Hungarian Rosé Six Pack is All I Want, Forever

I was introduced to the Dúzsi Tamás winery and its Hungarian rosé menagerie thanks to fellow Greenpoint resident and ace wine entrepreneur Athena Bochanis. (We were introduced by Madeline Puckette of Wine Folly fame. Thank you, MP!) Athena started a company called Palinkerie Fine Hungarian Imports in 2o13, forgoing a career as a lawyer. I’d say ’twas an outstanding decision. Not that Athena couldn’t be a lawyer of great renown. But the wine thing is really working out.

CASE IN POINT: I attended a Palenkerie portfolio tasting, at the Hungarian embassy no less! Athena was showing not one not two but six (!!!!!!) Dúzsi Tamás single-variety rosés. Or, rather, rozés. Winemaker Tamás Dúzsi actually makes eight single variety rosés, of which Athena imports seven. Tamás also crafts three rosé blends that are not imported. A la This is Spinal Tap, it’s a lineup of Hungarian rosé that goes to 11.

Even better? You can buy these rosés in a six-pack. Whatever holiday wine list you have, PUT THIS AT THE TOP. STEP ASIDE, EVERYTHING ELSE.

You get one bottle each of Hungarian rosé made from:

  • Kadarka
  • Cabernet Franc
  • Cabernet Sauvignon
  • Merlot
  • Shiraz
  • Pinot Noir

Look at this dang thing. Aren’t you in love? You’ve probably heard of all the grapes above except for numero uno, Kadarka, which is an indigenous grape. I’m partial to the Cabernet Franc and Pinot Noir, but those are grapes I love as red wines so no surprise there.
Hungarian Rosé Six Pack is All I Want, Forever

Go Forth and Explore Hungarian Rosé

If you can’t get this sweet box I recommend tracking down more than one bottle of these rosés to compare and contrast. This is a really cool learning experience. Each rosé has a different color, intensity, aroma, and flavor. Also it would make for an amazing tasting (aka drinking) party, preferably not full of navel-gazing, serial Zalto swirlers.

Athena was kind enough to put me in touch with Tamás Jr who along with his brother Bence, helps out in the cellar. Here’s what he had to say about these rozés:

Actually we wanted to try all of our red grape varieties in rosés, and we did it over the years. After that we have chosen among them the 6 best varieties beside the Kékfrankos to produce the first selection rosés in 2007. We specialize in rosé wines and wanted to show that rosé wines can be as great as great reds and whites, and that they can also be terroir products. They show the pure varietal notes of a certain grape variety without tannnis as it would be in reds.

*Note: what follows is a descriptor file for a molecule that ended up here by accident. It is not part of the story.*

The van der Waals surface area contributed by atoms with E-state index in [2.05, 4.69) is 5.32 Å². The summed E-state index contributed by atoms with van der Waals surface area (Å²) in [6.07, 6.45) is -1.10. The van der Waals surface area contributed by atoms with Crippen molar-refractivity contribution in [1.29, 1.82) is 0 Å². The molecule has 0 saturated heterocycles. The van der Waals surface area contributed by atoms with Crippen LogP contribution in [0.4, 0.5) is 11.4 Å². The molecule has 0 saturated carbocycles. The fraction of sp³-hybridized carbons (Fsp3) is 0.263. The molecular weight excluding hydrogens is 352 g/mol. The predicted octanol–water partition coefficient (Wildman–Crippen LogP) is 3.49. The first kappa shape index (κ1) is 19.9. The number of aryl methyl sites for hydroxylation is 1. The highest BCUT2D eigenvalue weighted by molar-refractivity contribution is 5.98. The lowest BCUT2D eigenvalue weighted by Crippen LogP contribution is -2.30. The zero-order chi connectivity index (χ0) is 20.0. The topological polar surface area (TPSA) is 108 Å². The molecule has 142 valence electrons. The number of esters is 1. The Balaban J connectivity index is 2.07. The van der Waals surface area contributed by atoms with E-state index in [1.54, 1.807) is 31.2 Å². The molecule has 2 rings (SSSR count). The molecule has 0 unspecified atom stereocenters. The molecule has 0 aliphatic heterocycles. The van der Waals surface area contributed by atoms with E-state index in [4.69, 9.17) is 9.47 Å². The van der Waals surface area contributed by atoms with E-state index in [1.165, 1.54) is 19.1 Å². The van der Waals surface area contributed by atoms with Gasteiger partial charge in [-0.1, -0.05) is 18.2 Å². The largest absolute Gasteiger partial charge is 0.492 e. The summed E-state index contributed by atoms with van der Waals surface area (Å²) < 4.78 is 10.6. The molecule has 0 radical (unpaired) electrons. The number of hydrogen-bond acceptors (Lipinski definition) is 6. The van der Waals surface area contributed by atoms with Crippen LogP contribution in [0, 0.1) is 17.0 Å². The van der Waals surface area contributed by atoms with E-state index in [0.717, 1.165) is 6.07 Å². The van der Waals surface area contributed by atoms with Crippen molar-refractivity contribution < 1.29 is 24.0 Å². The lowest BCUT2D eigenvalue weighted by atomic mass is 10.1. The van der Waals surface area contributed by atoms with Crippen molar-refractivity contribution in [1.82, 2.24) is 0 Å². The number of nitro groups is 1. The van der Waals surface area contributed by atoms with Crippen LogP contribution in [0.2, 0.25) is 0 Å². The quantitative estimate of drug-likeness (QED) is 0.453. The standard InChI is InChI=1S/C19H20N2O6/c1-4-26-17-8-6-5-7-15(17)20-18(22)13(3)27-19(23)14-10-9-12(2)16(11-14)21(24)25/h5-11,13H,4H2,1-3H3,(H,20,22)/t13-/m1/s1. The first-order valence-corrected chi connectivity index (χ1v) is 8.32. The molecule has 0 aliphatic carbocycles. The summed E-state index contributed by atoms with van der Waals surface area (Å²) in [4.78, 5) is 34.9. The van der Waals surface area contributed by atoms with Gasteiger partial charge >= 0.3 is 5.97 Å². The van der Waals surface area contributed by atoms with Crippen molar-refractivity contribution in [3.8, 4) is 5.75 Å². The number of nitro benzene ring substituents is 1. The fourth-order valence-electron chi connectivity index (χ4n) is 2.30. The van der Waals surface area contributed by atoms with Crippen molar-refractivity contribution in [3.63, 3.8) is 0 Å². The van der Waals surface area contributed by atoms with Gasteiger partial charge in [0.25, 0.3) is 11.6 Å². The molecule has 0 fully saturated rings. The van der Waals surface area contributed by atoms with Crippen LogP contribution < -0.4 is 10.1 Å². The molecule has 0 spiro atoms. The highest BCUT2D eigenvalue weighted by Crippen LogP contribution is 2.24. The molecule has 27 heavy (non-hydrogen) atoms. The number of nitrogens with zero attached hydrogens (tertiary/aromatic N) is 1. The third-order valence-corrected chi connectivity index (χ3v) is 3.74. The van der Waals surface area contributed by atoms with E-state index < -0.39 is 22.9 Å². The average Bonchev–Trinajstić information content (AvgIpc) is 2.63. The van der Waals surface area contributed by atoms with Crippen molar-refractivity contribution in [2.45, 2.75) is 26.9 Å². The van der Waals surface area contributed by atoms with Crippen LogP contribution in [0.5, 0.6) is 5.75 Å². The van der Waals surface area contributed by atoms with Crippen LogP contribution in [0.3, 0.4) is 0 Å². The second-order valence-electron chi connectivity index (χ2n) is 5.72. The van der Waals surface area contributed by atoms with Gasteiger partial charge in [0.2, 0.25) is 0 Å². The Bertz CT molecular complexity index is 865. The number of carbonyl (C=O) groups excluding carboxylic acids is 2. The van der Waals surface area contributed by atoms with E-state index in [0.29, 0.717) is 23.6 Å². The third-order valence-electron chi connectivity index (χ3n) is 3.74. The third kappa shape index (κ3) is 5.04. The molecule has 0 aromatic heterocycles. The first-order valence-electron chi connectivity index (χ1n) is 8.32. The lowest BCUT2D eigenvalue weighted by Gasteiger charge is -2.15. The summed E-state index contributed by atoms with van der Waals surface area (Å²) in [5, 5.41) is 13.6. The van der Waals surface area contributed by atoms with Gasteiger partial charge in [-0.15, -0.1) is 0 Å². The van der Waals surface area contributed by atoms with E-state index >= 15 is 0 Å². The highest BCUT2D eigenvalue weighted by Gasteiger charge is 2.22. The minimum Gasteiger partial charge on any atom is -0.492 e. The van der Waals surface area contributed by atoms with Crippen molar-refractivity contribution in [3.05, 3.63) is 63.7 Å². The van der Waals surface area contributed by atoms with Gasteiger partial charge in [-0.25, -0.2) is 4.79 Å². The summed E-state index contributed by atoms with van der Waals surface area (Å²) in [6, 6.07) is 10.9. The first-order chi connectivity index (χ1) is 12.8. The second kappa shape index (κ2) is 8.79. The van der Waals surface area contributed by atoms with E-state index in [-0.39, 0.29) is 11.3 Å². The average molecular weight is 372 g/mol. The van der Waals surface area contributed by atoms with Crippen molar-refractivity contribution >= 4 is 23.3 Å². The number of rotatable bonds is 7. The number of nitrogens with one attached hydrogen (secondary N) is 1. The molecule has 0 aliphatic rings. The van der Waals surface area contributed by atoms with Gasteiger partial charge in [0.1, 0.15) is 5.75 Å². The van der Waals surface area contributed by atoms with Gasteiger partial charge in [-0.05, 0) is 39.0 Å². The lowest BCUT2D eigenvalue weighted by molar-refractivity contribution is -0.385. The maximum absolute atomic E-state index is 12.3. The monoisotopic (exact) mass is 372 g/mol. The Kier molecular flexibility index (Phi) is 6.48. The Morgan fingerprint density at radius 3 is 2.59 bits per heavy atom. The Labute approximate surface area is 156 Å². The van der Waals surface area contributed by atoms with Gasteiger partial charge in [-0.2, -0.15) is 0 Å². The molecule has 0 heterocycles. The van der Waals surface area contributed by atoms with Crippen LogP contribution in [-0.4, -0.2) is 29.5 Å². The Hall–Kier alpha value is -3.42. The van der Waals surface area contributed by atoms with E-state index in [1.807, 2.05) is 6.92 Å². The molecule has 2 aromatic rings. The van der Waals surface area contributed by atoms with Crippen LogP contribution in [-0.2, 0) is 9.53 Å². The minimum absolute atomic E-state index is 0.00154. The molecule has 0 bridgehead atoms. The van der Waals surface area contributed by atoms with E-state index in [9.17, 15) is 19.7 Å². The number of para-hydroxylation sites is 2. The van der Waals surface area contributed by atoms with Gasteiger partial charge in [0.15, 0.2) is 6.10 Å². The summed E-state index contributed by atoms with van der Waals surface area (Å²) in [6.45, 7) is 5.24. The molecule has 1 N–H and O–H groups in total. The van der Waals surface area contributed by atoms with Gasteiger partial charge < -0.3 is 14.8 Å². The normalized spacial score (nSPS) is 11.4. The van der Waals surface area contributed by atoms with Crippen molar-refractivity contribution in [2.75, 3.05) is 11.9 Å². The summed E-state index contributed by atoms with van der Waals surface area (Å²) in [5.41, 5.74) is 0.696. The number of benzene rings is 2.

The selection box allows people (and also us :)) to taste these single vineyard, single variety rosés in different vintages. It is always a good experience. As these rosés are ageable, we can even taste the different selection rosés from the different vintages to compare them to each other. Actually they develop with time, many of them showing late harvest notes in the nose, and ripe fruits.

Ok, you have your marching orders. Make the rest of this year, and from 2019 to eternity, all about the rozé.

For more on Athena, read this profile on SevenFifty Daily.

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Greek Rosé Time

When I visit a new wineshop I always try and buy something new to me. It’s a way to get a feel for the buyer and what they are into. So I pushed aside my penchant to buy a pale rosé and stepped up to by a bottle with a deeper pink shade from Domaine Zafeirakis in Greece. [Thanks to the folks at wino(t) in Crown Heights for carrying it.]

The beautiful vineyards of Domaine Zafeirakis. {Image from the winery website.}

Domaine Zafeirakis 2017 Limniona Rosé Wine of Tyrnavos ($17)

If you asked me if I was familiar with the Greek indigenous red grape Limniona, I would say, “Hell, no.”  I would have a similar reply if queried about the wine region of Trynavos, which I now know is in the center of the country and not too far from the Aegean Sea. Honestly, most of my Greek wine knowledge is Assyrtiko from Santorini. So this rosé from Domaine Zafeirakis is a delicious education in a bottle.

Greek Rosé Time

My wall, my bike, my wine.

As stated earlier, buying this wine is also a conscious effort to explore the darker side of rosé. As you can tell by the color, there’s gonna be some body in this bottle. A kind of “red wine drinkers rosé.” It’s substantial and savory. Not just the most unique rosé I’ve had all year, but probably the best, too.

So the next time you’re in a wine shop, resist the temptation to reach for something familiar. Pick out a bottle made from an unfamiliar grape, region, and/or style. If you’re not keen on making your own selection, speak up. Have your friendly wine shop pro pick out something that’s new to you. As a bonus, you might get a little grape and geography lesson like I did.

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Domaine Tempier Rosé 2017 is a Legendary Bottle

Much time has passed since I last had one of the world’s most iconic wines. It’s not just legendary, but vital year after year. I’m talking about the Domaine Tempier Rosé. Yesterday I enjoyed a bottle as it is best enjoyed (outside of southern France, at least): with a friend over a great, leisurely lunch.